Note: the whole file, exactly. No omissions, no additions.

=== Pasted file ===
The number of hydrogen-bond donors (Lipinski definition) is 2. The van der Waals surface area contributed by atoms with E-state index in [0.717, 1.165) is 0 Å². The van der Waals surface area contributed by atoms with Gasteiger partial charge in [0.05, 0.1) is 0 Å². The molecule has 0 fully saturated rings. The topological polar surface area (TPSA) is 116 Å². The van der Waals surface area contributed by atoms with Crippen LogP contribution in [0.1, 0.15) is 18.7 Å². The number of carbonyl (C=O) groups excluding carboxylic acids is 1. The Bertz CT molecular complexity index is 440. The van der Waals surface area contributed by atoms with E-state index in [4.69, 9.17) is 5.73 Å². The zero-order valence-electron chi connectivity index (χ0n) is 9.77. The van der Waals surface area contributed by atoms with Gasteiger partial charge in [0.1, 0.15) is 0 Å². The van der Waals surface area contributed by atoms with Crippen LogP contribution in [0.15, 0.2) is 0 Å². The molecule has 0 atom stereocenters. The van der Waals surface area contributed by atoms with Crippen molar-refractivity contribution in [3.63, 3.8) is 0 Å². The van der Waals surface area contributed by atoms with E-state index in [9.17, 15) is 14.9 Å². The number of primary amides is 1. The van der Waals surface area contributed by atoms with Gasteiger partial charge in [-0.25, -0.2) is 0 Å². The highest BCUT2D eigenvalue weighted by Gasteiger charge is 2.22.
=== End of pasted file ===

The number of hydrogen-bond donors (Lipinski definition) is 2. The van der Waals surface area contributed by atoms with E-state index in [0.717, 1.165) is 0 Å². The van der Waals surface area contributed by atoms with Gasteiger partial charge in [0.05, 0.1) is 0 Å². The molecule has 0 fully saturated rings. The topological polar surface area (TPSA) is 116 Å². The van der Waals surface area contributed by atoms with Crippen LogP contribution in [0.1, 0.15) is 18.7 Å². The number of carbonyl (C=O) groups excluding carboxylic acids is 1. The Bertz CT molecular complexity index is 440. The van der Waals surface area contributed by atoms with E-state index in [4.69, 9.17) is 5.73 Å². The zero-order valence-electron chi connectivity index (χ0n) is 9.77. The van der Waals surface area contributed by atoms with Gasteiger partial charge in [0.1, 0.15) is 0 Å². The van der Waals surface area contributed by atoms with Crippen LogP contribution in [0.15, 0.2) is 0 Å². The molecule has 0 atom stereocenters. The van der Waals surface area contributed by atoms with Crippen molar-refractivity contribution in [3.63, 3.8) is 0 Å². The van der Waals surface area contributed by atoms with E-state index in [9.17, 15) is 14.9 Å². The number of primary amides is 1. The van der Waals surface area contributed by atoms with Gasteiger partial charge in [-0.25, -0.2) is 0 Å². The highest BCUT2D eigenvalue weighted by Gasteiger charge is 2.22.